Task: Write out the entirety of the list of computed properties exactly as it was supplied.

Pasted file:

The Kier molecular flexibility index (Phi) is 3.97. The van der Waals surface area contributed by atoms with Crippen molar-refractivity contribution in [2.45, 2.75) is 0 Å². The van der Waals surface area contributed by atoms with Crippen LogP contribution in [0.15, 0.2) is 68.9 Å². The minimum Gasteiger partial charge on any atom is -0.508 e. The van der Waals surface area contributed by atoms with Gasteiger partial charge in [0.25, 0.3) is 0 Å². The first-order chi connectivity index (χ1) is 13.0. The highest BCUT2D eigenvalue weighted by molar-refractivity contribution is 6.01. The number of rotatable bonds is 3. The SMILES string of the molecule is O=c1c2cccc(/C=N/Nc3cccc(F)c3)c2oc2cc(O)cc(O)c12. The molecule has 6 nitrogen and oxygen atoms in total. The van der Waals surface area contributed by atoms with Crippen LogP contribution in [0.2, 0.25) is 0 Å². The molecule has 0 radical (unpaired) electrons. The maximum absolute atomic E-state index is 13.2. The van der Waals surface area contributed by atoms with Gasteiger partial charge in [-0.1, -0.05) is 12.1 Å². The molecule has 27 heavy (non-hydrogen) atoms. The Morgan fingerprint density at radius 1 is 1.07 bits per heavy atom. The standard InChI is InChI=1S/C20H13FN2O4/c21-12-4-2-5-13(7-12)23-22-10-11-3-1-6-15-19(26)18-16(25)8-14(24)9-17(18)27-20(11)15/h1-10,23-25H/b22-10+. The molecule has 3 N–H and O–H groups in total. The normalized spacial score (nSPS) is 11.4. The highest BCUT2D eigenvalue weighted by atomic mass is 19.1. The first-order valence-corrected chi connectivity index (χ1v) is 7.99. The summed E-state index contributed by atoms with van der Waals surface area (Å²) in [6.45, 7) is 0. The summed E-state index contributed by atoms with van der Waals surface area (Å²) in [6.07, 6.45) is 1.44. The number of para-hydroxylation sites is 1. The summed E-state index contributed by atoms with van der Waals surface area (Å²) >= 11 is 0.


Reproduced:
The Kier molecular flexibility index (Phi) is 3.97. The van der Waals surface area contributed by atoms with Crippen molar-refractivity contribution in [2.45, 2.75) is 0 Å². The van der Waals surface area contributed by atoms with Crippen LogP contribution in [0.15, 0.2) is 68.9 Å². The minimum Gasteiger partial charge on any atom is -0.508 e. The van der Waals surface area contributed by atoms with Gasteiger partial charge in [0.25, 0.3) is 0 Å². The first-order chi connectivity index (χ1) is 13.0. The highest BCUT2D eigenvalue weighted by molar-refractivity contribution is 6.01. The number of rotatable bonds is 3. The SMILES string of the molecule is O=c1c2cccc(/C=N/Nc3cccc(F)c3)c2oc2cc(O)cc(O)c12. The molecule has 6 nitrogen and oxygen atoms in total. The van der Waals surface area contributed by atoms with Crippen LogP contribution in [0.2, 0.25) is 0 Å². The molecule has 0 radical (unpaired) electrons. The maximum absolute atomic E-state index is 13.2. The van der Waals surface area contributed by atoms with Gasteiger partial charge in [-0.1, -0.05) is 12.1 Å². The molecule has 27 heavy (non-hydrogen) atoms. The Morgan fingerprint density at radius 1 is 1.07 bits per heavy atom. The standard InChI is InChI=1S/C20H13FN2O4/c21-12-4-2-5-13(7-12)23-22-10-11-3-1-6-15-19(26)18-16(25)8-14(24)9-17(18)27-20(11)15/h1-10,23-25H/b22-10+. The molecule has 3 N–H and O–H groups in total. The normalized spacial score (nSPS) is 11.4. The highest BCUT2D eigenvalue weighted by atomic mass is 19.1. The first-order valence-corrected chi connectivity index (χ1v) is 7.99. The summed E-state index contributed by atoms with van der Waals surface area (Å²) in [6.45, 7) is 0. The summed E-state index contributed by atoms with van der Waals surface area (Å²) in [6.07, 6.45) is 1.44. The number of para-hydroxylation sites is 1. The summed E-state index contributed by atoms with van der Waals surface area (Å²) >= 11 is 0.